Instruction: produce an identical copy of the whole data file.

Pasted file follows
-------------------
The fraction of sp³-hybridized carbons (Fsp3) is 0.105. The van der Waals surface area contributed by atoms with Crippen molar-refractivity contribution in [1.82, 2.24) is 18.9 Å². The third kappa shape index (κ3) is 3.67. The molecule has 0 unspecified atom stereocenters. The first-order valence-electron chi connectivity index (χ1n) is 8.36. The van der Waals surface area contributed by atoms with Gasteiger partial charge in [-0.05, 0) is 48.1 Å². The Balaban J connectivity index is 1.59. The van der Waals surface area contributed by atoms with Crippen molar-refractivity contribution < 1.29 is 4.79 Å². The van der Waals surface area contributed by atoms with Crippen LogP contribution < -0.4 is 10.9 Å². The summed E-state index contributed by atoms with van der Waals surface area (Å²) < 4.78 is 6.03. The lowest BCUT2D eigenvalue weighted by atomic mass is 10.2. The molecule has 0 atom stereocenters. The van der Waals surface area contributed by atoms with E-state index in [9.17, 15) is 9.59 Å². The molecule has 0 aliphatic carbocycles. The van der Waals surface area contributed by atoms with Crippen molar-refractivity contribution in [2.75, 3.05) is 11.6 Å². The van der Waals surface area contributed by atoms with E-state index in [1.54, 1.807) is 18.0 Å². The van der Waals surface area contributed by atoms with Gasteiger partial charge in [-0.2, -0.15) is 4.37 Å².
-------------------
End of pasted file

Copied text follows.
The fraction of sp³-hybridized carbons (Fsp3) is 0.105. The van der Waals surface area contributed by atoms with Crippen molar-refractivity contribution in [1.82, 2.24) is 18.9 Å². The third kappa shape index (κ3) is 3.67. The molecule has 0 unspecified atom stereocenters. The first-order valence-electron chi connectivity index (χ1n) is 8.36. The van der Waals surface area contributed by atoms with Gasteiger partial charge in [-0.05, 0) is 48.1 Å². The Balaban J connectivity index is 1.59. The van der Waals surface area contributed by atoms with Crippen molar-refractivity contribution < 1.29 is 4.79 Å². The van der Waals surface area contributed by atoms with Crippen LogP contribution < -0.4 is 10.9 Å². The summed E-state index contributed by atoms with van der Waals surface area (Å²) < 4.78 is 6.03. The lowest BCUT2D eigenvalue weighted by atomic mass is 10.2. The molecule has 0 atom stereocenters. The van der Waals surface area contributed by atoms with E-state index in [9.17, 15) is 9.59 Å². The molecule has 0 aliphatic carbocycles. The van der Waals surface area contributed by atoms with Crippen molar-refractivity contribution in [2.75, 3.05) is 11.6 Å². The van der Waals surface area contributed by atoms with E-state index in [1.54, 1.807) is 18.0 Å². The van der Waals surface area contributed by atoms with Gasteiger partial charge in [-0.2, -0.15) is 4.37 Å².